If he weren't such a good action writer, Rollins might make a dynamite climatologist. Each of his thrillers has featured as a central character an extreme environment, most recently the Arctic ice (Ice Hunt, 2003) and now the hot sands of Saudi Arabia. But while Rollins writes settings and scenes that sizzle, what's caught in the heat are usually familiar characters grappling with far-fetched threats, and so it is here. That one male lead is a danger-courting archeologist named Omaha Dunn seems less parodic than tired, and the novel's premise of a hoard of antimatter hidden in the legendary city of Ubar is almost as ridiculous as the idea that this cache has been guarded for millennia by an order of women who propagate without men, via parthenogenesis. Rollins writes less like Michael Crichton than Stan Lee. Most of his readers won't care, though, because there's just enough scientific gloss on the nonsense to make it palatable, and anyway, what they want, and what he delivers, is action, as Omaha and an American military agent, Painter, join forces with two Mideastern women, one a scientist, the other a billionaire, to locate the steadily destabilizing antimatter before it's snatched by a villainous cabal, or worse, blows up the planet. And that's why they'll buy this book in numbers big enough to have it flirt with national bestseller lists.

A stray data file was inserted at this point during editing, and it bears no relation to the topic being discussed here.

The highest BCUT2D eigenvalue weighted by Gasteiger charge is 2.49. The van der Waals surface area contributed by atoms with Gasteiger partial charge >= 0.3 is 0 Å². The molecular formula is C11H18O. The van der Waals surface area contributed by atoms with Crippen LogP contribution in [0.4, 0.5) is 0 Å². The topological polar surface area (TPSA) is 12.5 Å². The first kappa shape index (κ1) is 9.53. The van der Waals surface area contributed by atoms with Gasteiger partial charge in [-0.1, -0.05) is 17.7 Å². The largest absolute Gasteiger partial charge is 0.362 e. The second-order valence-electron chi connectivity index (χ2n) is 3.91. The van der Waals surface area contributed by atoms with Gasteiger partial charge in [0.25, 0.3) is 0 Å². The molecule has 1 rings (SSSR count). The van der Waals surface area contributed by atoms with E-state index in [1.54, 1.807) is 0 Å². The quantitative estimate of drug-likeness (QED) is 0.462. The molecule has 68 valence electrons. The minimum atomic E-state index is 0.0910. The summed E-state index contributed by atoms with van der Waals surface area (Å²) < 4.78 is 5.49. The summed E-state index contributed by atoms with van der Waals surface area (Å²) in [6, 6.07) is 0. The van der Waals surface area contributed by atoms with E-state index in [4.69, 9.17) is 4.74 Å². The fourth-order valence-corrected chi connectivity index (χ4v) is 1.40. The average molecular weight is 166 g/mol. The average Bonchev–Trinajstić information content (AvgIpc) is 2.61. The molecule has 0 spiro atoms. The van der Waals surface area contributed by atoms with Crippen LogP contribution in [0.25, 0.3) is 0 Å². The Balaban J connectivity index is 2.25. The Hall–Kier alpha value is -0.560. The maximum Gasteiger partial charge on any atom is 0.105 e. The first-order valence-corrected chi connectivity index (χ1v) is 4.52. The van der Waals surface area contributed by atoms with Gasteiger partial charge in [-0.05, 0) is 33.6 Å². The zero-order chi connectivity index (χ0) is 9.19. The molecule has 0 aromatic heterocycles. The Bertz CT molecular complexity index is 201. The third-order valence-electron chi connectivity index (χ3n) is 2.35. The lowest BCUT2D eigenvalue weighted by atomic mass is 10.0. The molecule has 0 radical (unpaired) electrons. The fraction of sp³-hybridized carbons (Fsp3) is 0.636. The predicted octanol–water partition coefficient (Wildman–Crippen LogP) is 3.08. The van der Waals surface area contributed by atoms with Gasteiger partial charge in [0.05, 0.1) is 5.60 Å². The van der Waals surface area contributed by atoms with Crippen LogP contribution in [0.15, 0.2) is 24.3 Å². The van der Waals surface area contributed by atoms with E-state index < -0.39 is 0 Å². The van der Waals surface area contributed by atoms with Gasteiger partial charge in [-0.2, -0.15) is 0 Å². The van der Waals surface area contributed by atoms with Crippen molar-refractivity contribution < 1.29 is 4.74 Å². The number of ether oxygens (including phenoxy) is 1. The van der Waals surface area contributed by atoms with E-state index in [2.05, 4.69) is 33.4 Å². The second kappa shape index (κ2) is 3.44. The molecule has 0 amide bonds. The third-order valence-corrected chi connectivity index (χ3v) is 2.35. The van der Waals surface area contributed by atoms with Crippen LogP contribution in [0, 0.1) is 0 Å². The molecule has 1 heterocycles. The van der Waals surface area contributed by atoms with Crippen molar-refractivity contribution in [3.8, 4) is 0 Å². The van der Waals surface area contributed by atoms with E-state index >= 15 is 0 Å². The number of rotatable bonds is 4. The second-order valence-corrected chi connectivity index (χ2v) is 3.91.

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Enter SIGMA Force!
What was supposed to be a stand alone action-thriller, this series takes readers on an amazing thrill ride into history, mystery, science, and of course action. Now if you don't know what SIGMA Force is, its basically a group of former special forces soldiers that have been trained and/or posses skills in some form of scientific discipline. As the author would put it, they are scientists with guns!
In this first installment we get to see the beginnings of now SIGMA Director Painter Crowe when he was just a field agent. We get our first glimpse of The Guild, the main enemy of SIMGA and unlike SIMGA who's job it is to protect the world from advanced forms of technology from falling into the wrong hands, The Guild is out for profit.